Sorry, compatability is simply not possible, for the same reason IPV6 could not be compatible with IPV4. IPV4 uses a 32-bit address. 2^32 addresses, minus reserved ranges, cannot contain the number of addresses required by 7+ billion people and a host of IDIOT (Insecurely Designed Internet Of Things) devices.

Similarly, a signed 32-bit signed integer cannot store the count of seconds from January 1, 1970 to January 20, 2038. An ugly hack that changes the interpretation of 32-bit time_t would wreak just as much havoc on existing systems as switching over to 64-bit time_t. And ugly hacks tend to come back to bite you in the ass eventually. A really quick-n-dirty solution to Y2K on 2-digit-year systems was "windowing". The original code interpreted 00...99 as 1900...1999 internally. The code was modified to interpret 00...19 as 2000...2019 and 20...99 as 1920...1999. Along comes January 1st, 2020... oops... https://www.usatoday.com/story/tech/202 ... 419535002/ Lesson learned... do it right the first time.
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Re: linux 64-bit time_t implementation?

Post by Moonchild » 2020-02-16, 21:31

So why exactly are you bringing this up here anyway? Is there a specific issue that you know of in Pale Moon that needs to be addressed? I don't think we use unix time much if at all in critical areas.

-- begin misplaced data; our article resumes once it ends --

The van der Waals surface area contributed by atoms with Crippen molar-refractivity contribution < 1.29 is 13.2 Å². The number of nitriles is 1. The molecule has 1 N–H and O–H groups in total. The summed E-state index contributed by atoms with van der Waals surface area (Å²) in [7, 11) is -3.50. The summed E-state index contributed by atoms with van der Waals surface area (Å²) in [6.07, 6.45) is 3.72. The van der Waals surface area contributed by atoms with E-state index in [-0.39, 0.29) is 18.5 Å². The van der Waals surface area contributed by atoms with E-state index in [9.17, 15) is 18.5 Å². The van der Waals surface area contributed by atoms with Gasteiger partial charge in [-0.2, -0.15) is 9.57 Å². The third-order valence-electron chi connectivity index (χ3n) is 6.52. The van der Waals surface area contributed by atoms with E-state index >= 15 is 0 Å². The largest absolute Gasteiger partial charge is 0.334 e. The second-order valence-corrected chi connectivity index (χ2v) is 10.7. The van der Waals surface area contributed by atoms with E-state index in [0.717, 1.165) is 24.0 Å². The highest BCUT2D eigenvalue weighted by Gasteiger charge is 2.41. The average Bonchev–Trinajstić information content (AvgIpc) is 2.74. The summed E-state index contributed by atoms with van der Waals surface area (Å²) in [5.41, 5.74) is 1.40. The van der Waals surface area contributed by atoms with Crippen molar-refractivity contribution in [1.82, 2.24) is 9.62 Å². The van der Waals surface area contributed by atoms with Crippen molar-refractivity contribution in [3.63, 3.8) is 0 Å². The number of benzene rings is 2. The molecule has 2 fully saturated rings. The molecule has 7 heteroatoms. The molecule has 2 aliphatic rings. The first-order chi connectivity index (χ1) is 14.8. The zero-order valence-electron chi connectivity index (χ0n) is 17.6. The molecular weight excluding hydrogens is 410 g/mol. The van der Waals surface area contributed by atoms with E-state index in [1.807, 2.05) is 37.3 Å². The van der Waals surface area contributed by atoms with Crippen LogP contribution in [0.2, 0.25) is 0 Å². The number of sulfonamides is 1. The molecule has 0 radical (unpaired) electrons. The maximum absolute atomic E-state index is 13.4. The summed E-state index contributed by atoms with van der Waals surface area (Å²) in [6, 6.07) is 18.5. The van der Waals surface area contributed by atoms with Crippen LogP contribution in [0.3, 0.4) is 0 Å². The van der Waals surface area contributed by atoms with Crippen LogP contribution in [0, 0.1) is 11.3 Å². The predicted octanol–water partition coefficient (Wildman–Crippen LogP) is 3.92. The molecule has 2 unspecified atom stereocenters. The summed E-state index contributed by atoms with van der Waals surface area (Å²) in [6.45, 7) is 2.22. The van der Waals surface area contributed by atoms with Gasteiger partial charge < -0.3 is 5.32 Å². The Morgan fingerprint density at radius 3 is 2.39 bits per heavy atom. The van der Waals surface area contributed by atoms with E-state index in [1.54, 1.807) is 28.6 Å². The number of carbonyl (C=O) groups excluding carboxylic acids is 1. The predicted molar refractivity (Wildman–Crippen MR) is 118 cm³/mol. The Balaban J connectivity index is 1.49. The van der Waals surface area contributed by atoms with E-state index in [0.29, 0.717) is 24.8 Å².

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Re: linux 64-bit time_t implementation?

Post by Walter Dnes » 2020-02-16, 23:02

Two reasons for bringing this up now...

1) A request that if any 32-bit time_t code is present, please don't tear it out prematurely

2) A heads-up (for 29.X) in case Pale Moon doesn't work for people running 64-bit time_t. I don't think we would want to tell users of newest linux spins to use another browser when 64-bit time_t hits. The market share of 64-bit time_t machines will increase with time.

The perfect scenario would be if Pale Moon doesn't do direct time_t calls, and the same binary could run on
* an older linux (pre-5.6 kernel and pre-2.32 glibc) running 32-bit time_t
* and a 5.6 or later kernel, with 2.32 or later glibc, running 64-bit time_t
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Re: linux 64-bit time_t implementation?

Post by Moonchild » 2020-02-16, 23:25

I think the only use of time_t where it would actually matter come 2038 would be the js DateTime source, but even there we already use 64-bit ints to store the max unix time. Even so, any adjustments needed there are probably 10 minutes of work or less.

The whole point of using *_t variable types like size_t, time_t and other unspecified _t types, to begin with, is that they are bitness-agnostic (you can use the same type on different bit-width natives without causing trouble), so there shouldn't be an inherent problem at all if the bitness of time_t changes to 64. Where storage sizes of variables matter we already check the size of time_t's data structure and use that dynamically; if we didn't we would likely already have problems simply having 32-bit and 64-bit binaries ;)
And there won't be a problem storing the same 32-bit value in a 64-bit wide variable...